The growing backlash over the government's use of high-tech body scanners finally comes to a head Wednesday, the day activists have urged airline passengers to opt out of what they call a virtual strip search and submit to an "enhanced" pat-down.
National Opt-Out Day arrives the day before Thanksgiving, one of the busiest travel days of the year. More than 24 million people are expected to fly on U.S. airlines over 12 days ending Nov. 30.
The boycott has not been organized beyond a website -- a weakness that will likely undermine the goal of organizers to cause headaches at airports across the country.
Yet TSA Administrator John Pistole still called the boycott "irresponsible."
"On the eve of a major national holiday and less than one year after Al Qaeda's failed attack last Christmas Day, it is irresponsible for a group to suggest travelers opt out of the very screening that could prevent an attack using non-metallic explosives," TSA Administrator John Pistole said in a written statement.
"After coming to TSA with 26 years of law enforcement experience at the FBI, I understand the serious threats our nation faces and the security measures we must implement to thwart potential attacks," he said. "This technology is not only safe, it's vital to aviation security and a critical measure to thwart potential terrorist attacks."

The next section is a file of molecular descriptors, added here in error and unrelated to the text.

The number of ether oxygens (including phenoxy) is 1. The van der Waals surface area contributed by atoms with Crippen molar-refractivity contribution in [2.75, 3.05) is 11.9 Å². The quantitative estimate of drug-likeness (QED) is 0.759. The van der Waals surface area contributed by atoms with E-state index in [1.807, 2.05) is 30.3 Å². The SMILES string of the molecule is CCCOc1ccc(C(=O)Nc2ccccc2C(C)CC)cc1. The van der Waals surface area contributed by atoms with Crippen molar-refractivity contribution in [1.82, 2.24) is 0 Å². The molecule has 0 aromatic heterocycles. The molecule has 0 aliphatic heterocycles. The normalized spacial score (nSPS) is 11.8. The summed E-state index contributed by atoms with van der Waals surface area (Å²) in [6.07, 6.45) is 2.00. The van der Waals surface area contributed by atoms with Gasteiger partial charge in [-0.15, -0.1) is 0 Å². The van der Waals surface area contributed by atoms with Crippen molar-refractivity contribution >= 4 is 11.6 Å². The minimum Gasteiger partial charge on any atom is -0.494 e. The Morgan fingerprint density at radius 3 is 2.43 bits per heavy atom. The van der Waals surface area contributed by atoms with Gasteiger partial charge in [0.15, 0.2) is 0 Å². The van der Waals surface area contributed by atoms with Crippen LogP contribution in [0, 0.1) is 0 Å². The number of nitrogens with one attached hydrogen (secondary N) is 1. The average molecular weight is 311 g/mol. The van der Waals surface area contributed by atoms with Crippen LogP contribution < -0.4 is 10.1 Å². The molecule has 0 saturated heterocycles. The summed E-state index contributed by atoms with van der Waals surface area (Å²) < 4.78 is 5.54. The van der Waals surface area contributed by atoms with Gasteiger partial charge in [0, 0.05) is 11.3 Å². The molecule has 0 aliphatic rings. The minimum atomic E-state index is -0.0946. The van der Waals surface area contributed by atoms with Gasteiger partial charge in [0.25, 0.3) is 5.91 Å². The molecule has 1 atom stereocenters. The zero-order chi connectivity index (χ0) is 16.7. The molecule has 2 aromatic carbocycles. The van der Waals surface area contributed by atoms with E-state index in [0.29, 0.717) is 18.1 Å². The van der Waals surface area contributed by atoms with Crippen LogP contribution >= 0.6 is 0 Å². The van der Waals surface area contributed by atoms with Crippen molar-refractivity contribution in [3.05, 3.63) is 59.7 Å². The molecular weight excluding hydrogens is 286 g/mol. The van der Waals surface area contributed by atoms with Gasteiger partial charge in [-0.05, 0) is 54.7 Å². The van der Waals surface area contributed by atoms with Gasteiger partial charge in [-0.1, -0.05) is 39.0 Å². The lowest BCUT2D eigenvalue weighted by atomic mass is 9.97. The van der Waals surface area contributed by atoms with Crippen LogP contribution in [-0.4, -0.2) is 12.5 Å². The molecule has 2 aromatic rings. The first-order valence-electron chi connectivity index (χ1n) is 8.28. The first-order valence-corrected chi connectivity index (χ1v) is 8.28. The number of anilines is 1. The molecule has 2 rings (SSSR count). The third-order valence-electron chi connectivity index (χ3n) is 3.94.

There are 385 body scanners at 68 airports around the country. TSA plans to have a total of 450 in use by the end of year and another 500 by the end of next year.
Airline passengers have also protested the new pat-downs that require screeners to touch their breasts or gentials.
Transportation Security Administration workers performing increasingly invasive searches say they want Thanksgiving travelers to know they're just doing their jobs – and trying to save lives.
Most passengers are docile at the nation's airports, though TSA agents say they have dealt with more pushback in recent weeks. One woman headbutted an officer who was searching her laptop. Other screeners report being punched, kicked and shoved during pat-downs.
The TSA says more than 98 percent of passengers chose body scans over other screening measures. The agency cites experts who say a body scan likely would have detected the powdered explosive that terror suspect Umar Farouk Abdulmutallab allegedly stuffed in his underwear and ignited aboard a flight from Amsterdam to Detroit on Christmas.
Last week, Homeland Secretary Janet Napolitano said she regrets "National Opt-Out Day."
"I really want to say, look, let's be realistic and use our common sense," she said, explaining that the screening technology has been in development since before the failed Christmas Day bombing attack last year.
"This is not about the government itself," she said. "We all have a role to play in security."
"And so I really regret some groups saying, 'Well, we don't want to be a part of that,'" she added. "I regret it because it's not what we're all about. What we're all about is shared responsibility."